FACT! Prospective clients you haven’t been able to reach by e-mail or voice mail may be there. Trade shows offer the opportunity to talk to them face-to-face. You can state your case, answer questions, and pique their interest in your company and your products. Do not feel limited to a specific type of show. By that I mean, an industry show in which you are not a primary player. For example, we are a business, industrial and technology marketing company. Yet, we participate in chemical, plastics, automation and manufacturing shows to name a few. In this situation, both the exhibitors and the attendees are potential clients.
Make sure that the people manning your booth during the show, are knowledgeable about the company and the products, and are attentive to the potential customers passing your booth. Having the same message that is easily read on your background (booth), on the signage, and on the shirts that your company representatives may be wearing.
Post Show Follow up Make the Difference
The real work begins after the show ends. The ability to follow up a face-to-face meeting with a personal call to discuss opportunities to work with that company is vital. Sometimes the interest is not immediate. In that case, set up a “tickler” file to keep in touch with the potential client on a regular basis. Other times, you may be able to set up a meeting in a few days or a week. Before embarking on that meeting, ask what they are looking for and make sure you understand how you can contribute.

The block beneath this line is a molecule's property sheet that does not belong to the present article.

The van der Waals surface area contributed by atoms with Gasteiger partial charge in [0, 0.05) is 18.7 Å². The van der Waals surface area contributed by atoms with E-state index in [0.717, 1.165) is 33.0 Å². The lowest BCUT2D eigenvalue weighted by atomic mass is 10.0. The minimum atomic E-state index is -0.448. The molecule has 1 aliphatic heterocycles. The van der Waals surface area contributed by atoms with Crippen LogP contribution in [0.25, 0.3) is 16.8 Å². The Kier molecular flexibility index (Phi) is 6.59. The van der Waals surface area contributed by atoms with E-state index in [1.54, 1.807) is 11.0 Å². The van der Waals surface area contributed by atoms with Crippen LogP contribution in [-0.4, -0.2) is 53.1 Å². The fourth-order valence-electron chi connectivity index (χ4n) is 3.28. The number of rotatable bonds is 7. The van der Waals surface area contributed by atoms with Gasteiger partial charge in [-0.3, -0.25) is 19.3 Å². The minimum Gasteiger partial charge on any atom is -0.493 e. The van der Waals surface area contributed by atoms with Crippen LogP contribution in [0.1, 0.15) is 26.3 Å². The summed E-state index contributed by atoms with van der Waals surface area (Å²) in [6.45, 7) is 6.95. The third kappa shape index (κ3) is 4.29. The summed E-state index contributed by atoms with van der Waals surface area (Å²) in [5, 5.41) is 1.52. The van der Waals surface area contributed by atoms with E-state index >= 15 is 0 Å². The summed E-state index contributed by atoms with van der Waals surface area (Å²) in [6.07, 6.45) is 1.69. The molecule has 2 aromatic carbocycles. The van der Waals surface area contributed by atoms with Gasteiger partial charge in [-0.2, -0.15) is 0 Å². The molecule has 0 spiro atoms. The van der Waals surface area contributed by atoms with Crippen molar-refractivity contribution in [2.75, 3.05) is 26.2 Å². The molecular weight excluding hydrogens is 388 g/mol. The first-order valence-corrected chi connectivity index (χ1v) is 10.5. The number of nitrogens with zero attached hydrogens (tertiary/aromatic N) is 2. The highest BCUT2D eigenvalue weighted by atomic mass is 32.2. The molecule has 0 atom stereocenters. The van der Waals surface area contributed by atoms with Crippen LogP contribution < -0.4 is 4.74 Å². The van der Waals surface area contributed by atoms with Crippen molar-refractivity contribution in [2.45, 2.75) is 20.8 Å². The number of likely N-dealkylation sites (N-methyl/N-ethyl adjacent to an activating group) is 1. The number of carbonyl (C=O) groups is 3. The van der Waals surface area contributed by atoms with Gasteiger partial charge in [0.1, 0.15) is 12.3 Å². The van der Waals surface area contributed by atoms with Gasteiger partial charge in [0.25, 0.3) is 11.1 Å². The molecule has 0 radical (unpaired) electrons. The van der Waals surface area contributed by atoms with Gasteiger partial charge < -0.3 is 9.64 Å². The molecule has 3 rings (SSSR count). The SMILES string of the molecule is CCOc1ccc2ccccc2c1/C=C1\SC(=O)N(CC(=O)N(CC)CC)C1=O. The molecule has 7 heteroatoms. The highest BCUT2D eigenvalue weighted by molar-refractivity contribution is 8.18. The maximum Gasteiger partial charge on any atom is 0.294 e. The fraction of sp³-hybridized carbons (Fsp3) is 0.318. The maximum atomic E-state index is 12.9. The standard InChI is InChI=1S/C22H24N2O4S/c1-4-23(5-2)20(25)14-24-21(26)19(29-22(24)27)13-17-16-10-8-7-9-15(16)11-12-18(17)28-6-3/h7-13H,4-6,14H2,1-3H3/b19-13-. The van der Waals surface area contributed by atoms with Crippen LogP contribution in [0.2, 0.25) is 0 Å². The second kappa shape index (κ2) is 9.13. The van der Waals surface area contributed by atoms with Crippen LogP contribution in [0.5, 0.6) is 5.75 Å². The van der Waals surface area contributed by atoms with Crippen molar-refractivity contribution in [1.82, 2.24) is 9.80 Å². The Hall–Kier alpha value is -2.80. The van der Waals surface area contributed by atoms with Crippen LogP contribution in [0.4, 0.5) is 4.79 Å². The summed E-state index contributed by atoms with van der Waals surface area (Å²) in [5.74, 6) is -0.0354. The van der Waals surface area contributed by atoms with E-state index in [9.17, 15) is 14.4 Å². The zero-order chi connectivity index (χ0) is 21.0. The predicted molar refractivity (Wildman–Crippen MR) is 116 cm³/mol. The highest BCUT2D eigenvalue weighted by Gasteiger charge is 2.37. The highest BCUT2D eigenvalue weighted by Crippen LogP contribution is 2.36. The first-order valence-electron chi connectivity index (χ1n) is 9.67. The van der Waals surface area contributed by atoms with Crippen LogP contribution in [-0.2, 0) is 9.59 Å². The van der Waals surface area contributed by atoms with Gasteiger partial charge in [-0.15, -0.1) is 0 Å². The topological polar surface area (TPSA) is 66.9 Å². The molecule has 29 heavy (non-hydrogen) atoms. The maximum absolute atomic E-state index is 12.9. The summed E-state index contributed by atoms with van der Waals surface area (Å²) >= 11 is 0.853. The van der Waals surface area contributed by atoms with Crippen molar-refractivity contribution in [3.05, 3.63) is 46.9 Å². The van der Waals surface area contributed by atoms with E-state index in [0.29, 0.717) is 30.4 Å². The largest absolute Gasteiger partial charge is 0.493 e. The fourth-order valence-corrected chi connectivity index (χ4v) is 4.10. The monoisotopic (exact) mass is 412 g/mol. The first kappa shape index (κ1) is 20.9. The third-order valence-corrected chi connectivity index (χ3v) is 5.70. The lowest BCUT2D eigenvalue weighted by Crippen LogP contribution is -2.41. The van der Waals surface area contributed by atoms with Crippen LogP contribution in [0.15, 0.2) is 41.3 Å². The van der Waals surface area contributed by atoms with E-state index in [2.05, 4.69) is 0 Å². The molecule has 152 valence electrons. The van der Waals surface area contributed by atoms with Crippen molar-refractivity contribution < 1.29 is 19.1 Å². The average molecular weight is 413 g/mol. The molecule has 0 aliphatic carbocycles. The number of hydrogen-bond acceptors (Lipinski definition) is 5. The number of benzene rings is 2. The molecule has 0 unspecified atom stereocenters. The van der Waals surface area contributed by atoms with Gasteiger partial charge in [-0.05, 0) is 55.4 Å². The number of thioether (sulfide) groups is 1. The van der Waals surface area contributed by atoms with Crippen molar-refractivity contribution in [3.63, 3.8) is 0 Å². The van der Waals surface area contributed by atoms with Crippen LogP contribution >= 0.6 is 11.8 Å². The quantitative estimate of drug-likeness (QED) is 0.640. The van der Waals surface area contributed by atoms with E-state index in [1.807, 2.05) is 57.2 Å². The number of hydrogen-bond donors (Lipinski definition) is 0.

Evaluating a Trade Show
Review past attendees and past exhibitors, and decide if this type of exposure is a fit for your company. Plan to walk the show a year in advance of making a commitment. Ask exhibitors their opinions about the show and how it is run, if they are happy with the number and quality of attendees, and if they are planning to return next year. This input will greatly help your decision-making.